Everyone is susceptible to cyberbullying.

No matter what you look like, what job you have, where you live, what you wear — if it's online, you're a target.

Personal trainer and body positivity advocate Chessie King recently partnered with a team of digital experts and The Cybersmile Foundation to show the extent to which even she suffers from cyberbullying from online trolls.

Earlier this week, King posted a video on Instagram, wherein she radiates self confidence and happiness. She said:

“It's my body and it's taken me years to embrace it. I'm finally proud to show it off in my underwear!”

She acknowledged that she still has “wiggly jiggly bits,” but has embraced them in full. Raising her arms toward the sky she declared, “I don't care!”

Most people were impressed and inspired by her declaration. However, for every kind comment she received, a troll hit back with a negative one of their own.

In response to her body positive post, King received a private message that said “she so fatty.”

Using her team of digital experts, King posted another photo to her Instagram story, this time with edits.

Screenshot/Instagram

After taking in her waist to unrealistic proportions, trolls continued to insult King. First, they called out her muscular arms, said her legs were “soooooooooo big it's the worst,” and commented on her lack of cleavage.

So she edited more:

Screenshot/Instagram

Kinda freaky, right?

King began to look more and more alien as trolls commented on her mustache-like eyebrows and her thin lips.

Screenshot/Instagram

By the end of her Instagram story, King was an unrecognizable skeletal barbie.

Screenshot/Instagram

She captioned the picture:

I'll never be able to please everyone...

The final image on King's highlighted story is a distorted nightmare:

She captioned the video:

If we changed our body for every troll, listened to every cyber bully, we would be monsters. Whether you have 23 followers or 3 million, NO ONE should have to deal with regular hate online.

Although Instagram stories typically only last for 24 hours, King saved hers as a highlight on her page for one month.

Her partnership with The Cybersmile Foundation has gotten a lot of attention, gaining over 150,000 views in the first 12 hours of posting. King told The Independent:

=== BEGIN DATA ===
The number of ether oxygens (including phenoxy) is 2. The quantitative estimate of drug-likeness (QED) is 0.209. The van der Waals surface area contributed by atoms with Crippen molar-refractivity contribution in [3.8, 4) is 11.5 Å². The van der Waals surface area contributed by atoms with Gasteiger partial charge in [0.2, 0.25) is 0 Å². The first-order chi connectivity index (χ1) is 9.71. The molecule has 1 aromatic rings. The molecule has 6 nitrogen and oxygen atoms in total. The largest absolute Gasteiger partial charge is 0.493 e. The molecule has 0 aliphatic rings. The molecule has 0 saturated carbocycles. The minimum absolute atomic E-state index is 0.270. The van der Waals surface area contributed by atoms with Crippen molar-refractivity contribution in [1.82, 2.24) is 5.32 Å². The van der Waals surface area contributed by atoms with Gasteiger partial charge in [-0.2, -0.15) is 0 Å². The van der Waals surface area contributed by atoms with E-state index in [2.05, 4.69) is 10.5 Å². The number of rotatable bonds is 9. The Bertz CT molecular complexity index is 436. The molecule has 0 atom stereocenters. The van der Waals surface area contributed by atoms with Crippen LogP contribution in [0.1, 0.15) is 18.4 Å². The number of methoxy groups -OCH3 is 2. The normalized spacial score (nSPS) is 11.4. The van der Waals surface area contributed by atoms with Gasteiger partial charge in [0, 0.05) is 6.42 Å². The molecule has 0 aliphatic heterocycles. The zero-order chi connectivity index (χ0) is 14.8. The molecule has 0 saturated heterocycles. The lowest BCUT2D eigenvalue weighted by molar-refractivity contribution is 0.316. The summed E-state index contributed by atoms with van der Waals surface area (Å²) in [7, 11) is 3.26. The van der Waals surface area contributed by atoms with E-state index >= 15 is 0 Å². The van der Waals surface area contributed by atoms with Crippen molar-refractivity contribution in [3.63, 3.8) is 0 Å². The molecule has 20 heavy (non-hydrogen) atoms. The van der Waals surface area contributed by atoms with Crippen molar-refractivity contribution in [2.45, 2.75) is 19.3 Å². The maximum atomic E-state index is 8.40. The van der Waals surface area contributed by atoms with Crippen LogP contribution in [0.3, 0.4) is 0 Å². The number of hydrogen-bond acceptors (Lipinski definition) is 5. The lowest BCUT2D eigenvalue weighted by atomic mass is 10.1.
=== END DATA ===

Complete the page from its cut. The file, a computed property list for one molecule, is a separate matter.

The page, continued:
“I’m working with Cybersmile as this campaign is spreading such an important message. Trolling can affect anyone, from a 16 year old who has 100 followers to a celebrity who has over 1 million followers and these can have extreme consequences.

I have been through an exceptional amount of trolling these past six months since I’ve opened up more about my life on my Instagram platform and this has attracted such negativity from trolls and haters."

The TeenSafe website reports that 87 percent of youths have witnessed cyberbullying. While girls are more likely to experience cyberbullying, a majority of those impacted will be negatively impacted by these comments.

King said:

“Trolling is such an important issue to tackle because people cannot get away with hiding behind a computer or a phone saying things they most likely would never say to someone face to face and this needs to stop.

I feel a huge responsibility online but especially to spread the word offline and protect people who are getting trolled. It is a form of bullying and it cannot carry on.”

Bullying is an issue that affects many youths, but parents can teach their kids how to prevent and understand it. Teach them to be kind and communicative. Model good behavior and provide a safe outlet for them to come confide in.

For more tips on how to best prepare your child for bullying, visit the Stop Bullying website.